Wow Air, the low-cost Icelandic carrier that gave us $99 fares from the U.S. to Iceland, has ceased flying, leaving thousands of customers holding worthless tickets. What do you do if you’re one of them?
►Call your credit card company immediately, assuming you paid with a credit card. That’s standard advice and also what Wow is advising on its website.
Credit card companies are your champion if you have an issue, but there is often a 60-day window in which to seek that help.
“If you purchased your flight more than 60 days ago, your first move should be to find out if your card offers travel protection coverage that includes bankruptcy or insolvency as a covered event,” Arielle O’Shea, personal finance expert for NerdWallet, said in an email. “If it doesn’t, try disputing the charge online, then call the card issuer and explain the situation. They may be willing to work with you, given the circumstances.”
►If you bought travel insurance, also call to find out whether you are covered.
“The best chance consumers have for getting their money back hinges on whether they purchased travel insurance, or purchased their tickets with a credit card that offers travel insurance,” O’Shea said. “Travel insurance may cover financial insolvency or bankruptcy.
“You typically must file a written claim within 60 days of the incident, and be ready to show all receipts and the cancellation notification from the airline. It’s a tedious process that won’t resolve the issue overnight, but it’s worth it to recover the ticket cost.”
►If you booked with the travel app Hopper, you will be covered, the site announced today. “We have decided to reimburse all Hopper customers who booked a Wow Air flight in full,” said a statement from Frederic Lalonde, chief executive and co-founder of Hopper. “We have also decided that Hopper will cover the full cost of rebooking for all of our stranded passengers in transit. Our team is currently getting in touch with our customers in transit via SMS and in-app push notification for more information.”
►If you booked with a travel agent, make that call a No. 1 priority.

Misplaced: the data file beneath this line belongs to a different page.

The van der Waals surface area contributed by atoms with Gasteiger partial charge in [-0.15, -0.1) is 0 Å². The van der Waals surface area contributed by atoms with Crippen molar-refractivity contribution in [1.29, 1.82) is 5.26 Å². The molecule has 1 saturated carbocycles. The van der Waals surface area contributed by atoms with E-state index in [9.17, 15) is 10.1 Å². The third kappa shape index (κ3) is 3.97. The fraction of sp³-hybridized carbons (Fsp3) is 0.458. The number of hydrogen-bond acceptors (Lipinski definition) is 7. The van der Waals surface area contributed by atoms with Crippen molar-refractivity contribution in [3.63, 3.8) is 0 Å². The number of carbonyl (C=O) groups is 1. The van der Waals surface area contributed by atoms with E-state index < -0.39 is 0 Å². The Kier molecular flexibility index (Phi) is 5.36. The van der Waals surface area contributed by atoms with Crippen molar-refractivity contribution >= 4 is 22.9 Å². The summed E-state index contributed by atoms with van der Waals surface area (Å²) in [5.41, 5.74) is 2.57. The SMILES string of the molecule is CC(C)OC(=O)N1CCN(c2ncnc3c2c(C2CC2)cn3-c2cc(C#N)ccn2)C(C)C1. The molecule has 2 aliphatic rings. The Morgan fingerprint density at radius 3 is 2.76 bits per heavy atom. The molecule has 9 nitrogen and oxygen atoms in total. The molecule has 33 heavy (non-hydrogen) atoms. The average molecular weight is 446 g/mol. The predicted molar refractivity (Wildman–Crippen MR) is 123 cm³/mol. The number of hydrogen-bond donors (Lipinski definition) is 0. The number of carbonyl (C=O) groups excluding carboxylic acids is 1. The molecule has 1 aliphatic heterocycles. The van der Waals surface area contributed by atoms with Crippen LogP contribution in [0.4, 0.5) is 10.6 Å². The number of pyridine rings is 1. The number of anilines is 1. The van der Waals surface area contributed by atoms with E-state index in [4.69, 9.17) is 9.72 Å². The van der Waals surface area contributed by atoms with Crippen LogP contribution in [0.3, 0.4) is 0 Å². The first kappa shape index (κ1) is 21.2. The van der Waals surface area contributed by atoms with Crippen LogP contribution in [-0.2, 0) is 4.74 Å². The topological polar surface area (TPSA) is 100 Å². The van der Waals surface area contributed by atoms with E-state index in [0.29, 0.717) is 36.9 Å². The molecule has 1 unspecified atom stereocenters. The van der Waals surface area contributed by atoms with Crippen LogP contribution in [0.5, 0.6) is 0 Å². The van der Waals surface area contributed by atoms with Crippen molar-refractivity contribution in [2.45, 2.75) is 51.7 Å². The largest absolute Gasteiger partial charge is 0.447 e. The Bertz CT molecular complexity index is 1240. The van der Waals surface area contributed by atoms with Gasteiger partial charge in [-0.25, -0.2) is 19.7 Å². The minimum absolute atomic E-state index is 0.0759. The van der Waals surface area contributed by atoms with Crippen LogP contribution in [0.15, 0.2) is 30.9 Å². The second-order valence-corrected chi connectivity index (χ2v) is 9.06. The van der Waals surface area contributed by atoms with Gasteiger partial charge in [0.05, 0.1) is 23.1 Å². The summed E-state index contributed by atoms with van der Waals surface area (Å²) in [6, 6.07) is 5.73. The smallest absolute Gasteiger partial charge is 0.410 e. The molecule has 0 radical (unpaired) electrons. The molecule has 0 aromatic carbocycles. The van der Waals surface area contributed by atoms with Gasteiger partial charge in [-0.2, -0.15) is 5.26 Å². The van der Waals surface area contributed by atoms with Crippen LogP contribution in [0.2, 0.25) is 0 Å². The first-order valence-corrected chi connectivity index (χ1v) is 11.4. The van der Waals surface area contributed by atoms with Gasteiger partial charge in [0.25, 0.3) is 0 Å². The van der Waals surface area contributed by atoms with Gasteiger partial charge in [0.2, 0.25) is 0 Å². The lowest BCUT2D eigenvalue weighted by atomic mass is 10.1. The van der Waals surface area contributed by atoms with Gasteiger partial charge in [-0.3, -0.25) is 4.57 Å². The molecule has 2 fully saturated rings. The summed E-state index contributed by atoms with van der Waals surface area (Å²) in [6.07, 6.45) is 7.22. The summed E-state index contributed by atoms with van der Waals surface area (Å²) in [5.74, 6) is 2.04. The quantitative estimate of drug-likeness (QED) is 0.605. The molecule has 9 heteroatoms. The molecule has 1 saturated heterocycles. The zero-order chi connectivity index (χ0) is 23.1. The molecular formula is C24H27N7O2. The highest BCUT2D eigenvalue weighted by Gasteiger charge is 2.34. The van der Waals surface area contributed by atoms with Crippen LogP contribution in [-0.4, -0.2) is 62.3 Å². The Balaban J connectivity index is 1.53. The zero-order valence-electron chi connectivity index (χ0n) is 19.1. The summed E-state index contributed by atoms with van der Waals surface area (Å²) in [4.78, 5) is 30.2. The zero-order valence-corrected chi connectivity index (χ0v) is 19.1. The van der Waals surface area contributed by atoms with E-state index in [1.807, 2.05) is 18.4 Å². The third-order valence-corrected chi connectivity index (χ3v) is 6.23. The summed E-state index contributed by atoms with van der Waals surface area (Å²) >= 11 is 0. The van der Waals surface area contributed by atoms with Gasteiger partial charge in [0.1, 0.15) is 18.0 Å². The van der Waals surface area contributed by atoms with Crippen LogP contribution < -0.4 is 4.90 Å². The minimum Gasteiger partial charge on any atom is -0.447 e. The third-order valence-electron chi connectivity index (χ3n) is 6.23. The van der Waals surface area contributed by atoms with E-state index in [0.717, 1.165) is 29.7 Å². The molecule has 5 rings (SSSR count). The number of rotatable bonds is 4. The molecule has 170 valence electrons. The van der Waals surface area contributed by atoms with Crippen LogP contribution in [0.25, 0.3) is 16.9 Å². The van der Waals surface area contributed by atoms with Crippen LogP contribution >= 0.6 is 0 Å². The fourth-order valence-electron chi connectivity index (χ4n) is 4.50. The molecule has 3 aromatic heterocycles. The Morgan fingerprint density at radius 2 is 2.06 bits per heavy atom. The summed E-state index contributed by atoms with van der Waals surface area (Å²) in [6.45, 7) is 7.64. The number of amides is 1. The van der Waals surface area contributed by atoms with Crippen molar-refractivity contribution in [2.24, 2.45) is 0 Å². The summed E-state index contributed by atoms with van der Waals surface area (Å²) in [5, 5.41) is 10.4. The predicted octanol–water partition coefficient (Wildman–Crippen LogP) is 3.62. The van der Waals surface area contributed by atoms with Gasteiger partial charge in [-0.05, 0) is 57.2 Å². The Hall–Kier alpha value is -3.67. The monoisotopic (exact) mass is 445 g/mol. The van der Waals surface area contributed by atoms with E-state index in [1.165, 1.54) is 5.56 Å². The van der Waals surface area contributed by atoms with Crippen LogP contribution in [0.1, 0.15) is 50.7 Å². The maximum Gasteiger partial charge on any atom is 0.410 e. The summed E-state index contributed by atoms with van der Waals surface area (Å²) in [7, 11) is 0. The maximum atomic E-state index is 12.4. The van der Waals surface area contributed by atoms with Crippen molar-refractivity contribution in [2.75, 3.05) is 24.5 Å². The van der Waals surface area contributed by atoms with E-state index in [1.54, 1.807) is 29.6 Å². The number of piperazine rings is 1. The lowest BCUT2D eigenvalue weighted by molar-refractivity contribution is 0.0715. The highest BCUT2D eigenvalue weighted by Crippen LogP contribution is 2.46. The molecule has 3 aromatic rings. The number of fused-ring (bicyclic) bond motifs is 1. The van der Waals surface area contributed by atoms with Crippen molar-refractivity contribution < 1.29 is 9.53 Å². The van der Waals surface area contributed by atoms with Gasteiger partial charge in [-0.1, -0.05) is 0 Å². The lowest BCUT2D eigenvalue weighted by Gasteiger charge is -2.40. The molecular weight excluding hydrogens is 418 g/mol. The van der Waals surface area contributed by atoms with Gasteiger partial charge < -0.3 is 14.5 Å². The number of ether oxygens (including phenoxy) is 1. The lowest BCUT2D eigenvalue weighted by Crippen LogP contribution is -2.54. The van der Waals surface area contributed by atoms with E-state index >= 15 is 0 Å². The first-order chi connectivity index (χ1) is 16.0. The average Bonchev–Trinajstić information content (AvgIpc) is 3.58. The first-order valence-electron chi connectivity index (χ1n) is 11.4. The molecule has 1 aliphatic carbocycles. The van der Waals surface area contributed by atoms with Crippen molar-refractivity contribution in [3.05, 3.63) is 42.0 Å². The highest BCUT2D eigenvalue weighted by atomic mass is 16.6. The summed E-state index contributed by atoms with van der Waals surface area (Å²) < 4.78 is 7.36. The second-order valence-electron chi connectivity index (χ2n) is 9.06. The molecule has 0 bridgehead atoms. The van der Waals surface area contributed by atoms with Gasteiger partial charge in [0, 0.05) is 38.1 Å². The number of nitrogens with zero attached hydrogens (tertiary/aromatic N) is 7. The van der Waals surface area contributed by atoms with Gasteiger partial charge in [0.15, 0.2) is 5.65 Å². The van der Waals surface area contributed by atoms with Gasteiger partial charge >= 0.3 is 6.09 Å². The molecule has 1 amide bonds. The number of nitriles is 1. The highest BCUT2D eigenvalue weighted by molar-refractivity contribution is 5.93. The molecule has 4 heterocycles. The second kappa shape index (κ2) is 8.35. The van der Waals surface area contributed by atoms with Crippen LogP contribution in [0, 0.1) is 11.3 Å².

►If you have neither a travel agent nor travel insurance, you’ll need to begin dealing with the domino effect on your other plans.
“The problem is if you’re holding a ticket for next week and you paid $300 for a round trip to Europe and booked a bunch of hotels that maybe you prepaid for,” said Seth Kaplan, aviation journalist and founding editor of Airline Weekly. “You can’t replace that flight for $300.” And you may not be able to get refunds for the rest, he added.
Sometimes, hotels and others will show mercy if you explain you’re still planning to visit but need to do so later. They may allow you to transfer to another date.
►Check to see whether you can get a “rescue fare.” Icelandair is offering “discounted economy fares for stranded passengers en route to, from or through Iceland,” it announced. The fares are for those who are already traveling and have a Wow return ticket for between March 28 and April 11, its website said.
It has set the price for those tickets at $100 to or from North American, which includes one carry-on bag of 23 pounds or less and one checked bag 50 pounds or less.
Aer Lingus also is offering reduced economy fares to Wow customers flying between Thursday and April 11.
►If you haven’t prepaid you hotel, rental car, etc., you’ll still need to cancel your plans if you can’t get a flight in time.
To find out more about what you can do, go to Wow Air’s PDF file.
►Going forward, keep an eye on aviation news. Wow’s struggles were a clear indicator that it was wobbly. An early sign: The airline ceased flights from LAX and San Francisco earlier this year.
“The bigger surprise would have been had they managed to stay in business,” Kaplan said. “It’s a low-cost, long-haul [airline] and that is a tough business to be in.”
It’s also tough if the scope of your business is just one country that isn’t a great tourist attraction in the winter. “It was way too much seat supply for a small market,” Kaplan said.
Norwegian Air also has struggled of late, but it has a more diverse route structure, Kaplan said, serving London, Paris and Madrid, among other destinations, from LAX and other large airports.